To query Cicero data, you will need to use the correct API endpoint along with the user ID and token obtained using your username and password. Look at the documentation for each object type to see what fields may be used.
Use an asterisk (*) at the beginning, end, or middle of a phrase, or at both the beginning and the end to find results where the value starts with, ends with, or contains the text provided.
|*lark||Clark, Klark, Lark|
|Johns*||Johnson, Johnston, Johns|
|Je*ings||Jenings, Jennings, Jellings|
To query a field with an OR condition, simply use that parameter as many times as needed for each condition to test.
Example: To find elected officials with the last name Jones, Lee, or Rodriguez, use:
Use ‘true’, ‘false’, and ‘null’ in the query string when querying boolean values.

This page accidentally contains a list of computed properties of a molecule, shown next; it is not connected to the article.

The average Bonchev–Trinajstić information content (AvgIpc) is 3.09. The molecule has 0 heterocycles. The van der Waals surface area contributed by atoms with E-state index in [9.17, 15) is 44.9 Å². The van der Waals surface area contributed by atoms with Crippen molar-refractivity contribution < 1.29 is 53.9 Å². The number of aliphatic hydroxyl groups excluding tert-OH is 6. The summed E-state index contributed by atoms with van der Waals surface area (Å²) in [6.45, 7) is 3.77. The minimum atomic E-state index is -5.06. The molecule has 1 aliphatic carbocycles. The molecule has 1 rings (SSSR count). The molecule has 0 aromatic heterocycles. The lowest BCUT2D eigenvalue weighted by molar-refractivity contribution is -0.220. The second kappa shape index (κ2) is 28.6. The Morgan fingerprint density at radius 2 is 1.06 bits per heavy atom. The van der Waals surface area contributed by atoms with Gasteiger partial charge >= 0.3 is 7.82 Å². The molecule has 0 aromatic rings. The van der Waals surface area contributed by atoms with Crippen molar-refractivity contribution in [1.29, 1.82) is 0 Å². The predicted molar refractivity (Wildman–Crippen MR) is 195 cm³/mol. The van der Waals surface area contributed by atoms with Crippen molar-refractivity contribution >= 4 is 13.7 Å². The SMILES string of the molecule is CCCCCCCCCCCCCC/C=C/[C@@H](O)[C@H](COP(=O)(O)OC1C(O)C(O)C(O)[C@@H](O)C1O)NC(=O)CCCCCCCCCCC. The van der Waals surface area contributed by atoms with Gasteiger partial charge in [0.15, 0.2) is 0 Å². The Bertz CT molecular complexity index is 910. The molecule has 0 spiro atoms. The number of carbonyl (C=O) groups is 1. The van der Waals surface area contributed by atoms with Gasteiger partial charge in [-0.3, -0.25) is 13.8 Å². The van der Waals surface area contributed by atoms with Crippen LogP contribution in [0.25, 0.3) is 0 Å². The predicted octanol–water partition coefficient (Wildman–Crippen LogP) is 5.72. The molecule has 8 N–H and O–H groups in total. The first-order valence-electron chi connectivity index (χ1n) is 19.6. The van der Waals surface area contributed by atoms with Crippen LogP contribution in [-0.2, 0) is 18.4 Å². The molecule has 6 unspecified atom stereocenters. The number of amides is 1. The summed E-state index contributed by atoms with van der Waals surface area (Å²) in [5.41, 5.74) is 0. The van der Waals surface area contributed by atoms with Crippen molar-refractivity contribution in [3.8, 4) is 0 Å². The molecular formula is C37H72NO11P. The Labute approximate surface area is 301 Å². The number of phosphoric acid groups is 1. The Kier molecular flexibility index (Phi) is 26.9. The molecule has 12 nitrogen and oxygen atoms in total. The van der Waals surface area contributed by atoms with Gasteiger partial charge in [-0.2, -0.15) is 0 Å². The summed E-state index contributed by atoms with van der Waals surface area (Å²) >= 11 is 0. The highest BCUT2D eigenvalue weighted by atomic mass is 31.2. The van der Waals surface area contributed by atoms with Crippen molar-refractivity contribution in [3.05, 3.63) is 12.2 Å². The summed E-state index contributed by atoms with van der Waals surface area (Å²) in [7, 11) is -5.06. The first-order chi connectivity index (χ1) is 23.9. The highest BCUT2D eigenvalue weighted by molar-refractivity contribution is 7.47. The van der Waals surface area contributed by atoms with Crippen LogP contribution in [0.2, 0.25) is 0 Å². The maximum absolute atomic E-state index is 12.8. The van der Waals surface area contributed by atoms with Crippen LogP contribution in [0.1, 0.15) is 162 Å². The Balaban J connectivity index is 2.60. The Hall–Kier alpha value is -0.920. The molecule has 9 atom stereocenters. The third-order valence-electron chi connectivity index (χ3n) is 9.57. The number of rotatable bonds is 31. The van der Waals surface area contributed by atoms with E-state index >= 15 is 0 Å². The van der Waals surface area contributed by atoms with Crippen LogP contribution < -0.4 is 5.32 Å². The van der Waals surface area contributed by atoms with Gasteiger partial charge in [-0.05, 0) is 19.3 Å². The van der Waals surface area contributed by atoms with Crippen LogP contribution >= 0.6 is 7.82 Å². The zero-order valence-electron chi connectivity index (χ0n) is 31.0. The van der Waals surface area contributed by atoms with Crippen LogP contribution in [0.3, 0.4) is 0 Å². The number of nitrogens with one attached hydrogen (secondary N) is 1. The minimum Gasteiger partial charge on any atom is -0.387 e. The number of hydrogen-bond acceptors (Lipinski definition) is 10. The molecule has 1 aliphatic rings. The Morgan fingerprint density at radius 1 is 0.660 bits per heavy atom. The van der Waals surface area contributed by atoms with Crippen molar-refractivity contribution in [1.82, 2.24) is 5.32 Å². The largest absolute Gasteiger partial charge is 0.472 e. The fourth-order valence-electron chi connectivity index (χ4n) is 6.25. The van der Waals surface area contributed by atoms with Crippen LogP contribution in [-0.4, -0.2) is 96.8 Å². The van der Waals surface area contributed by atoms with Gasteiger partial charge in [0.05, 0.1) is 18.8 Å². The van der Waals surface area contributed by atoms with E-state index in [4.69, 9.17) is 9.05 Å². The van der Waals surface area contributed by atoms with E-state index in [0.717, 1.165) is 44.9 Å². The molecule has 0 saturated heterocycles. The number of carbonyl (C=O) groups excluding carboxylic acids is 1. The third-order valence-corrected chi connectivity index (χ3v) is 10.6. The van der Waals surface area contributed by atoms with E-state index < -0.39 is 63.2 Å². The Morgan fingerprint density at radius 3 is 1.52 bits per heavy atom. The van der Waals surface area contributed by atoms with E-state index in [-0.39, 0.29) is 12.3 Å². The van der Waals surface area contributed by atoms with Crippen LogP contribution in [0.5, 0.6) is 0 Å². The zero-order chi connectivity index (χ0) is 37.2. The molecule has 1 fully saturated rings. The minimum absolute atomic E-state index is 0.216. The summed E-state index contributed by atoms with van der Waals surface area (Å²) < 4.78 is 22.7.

Example: To find by-elections (also known as special elections), we can query the is_by_election field:
Example: To find elections that are not by-elections, or if it is unknown whether or not they are by-elections, we can combine the use of ‘false’ and ‘null’:
The default ascending sort order for booleans is null, false, true.
Example: To find elections ending in November 2012, use:
Because relative dates are based on Universal Coordinated Time (the time on our servers), results may be a day offset from your users’ location. For example, if it is 8pm in New York, using on_or_after will not return results matching the current date in New York (it would be midnight or 1am the next day in UTC, depending on whether or not daylight savings time is in effect).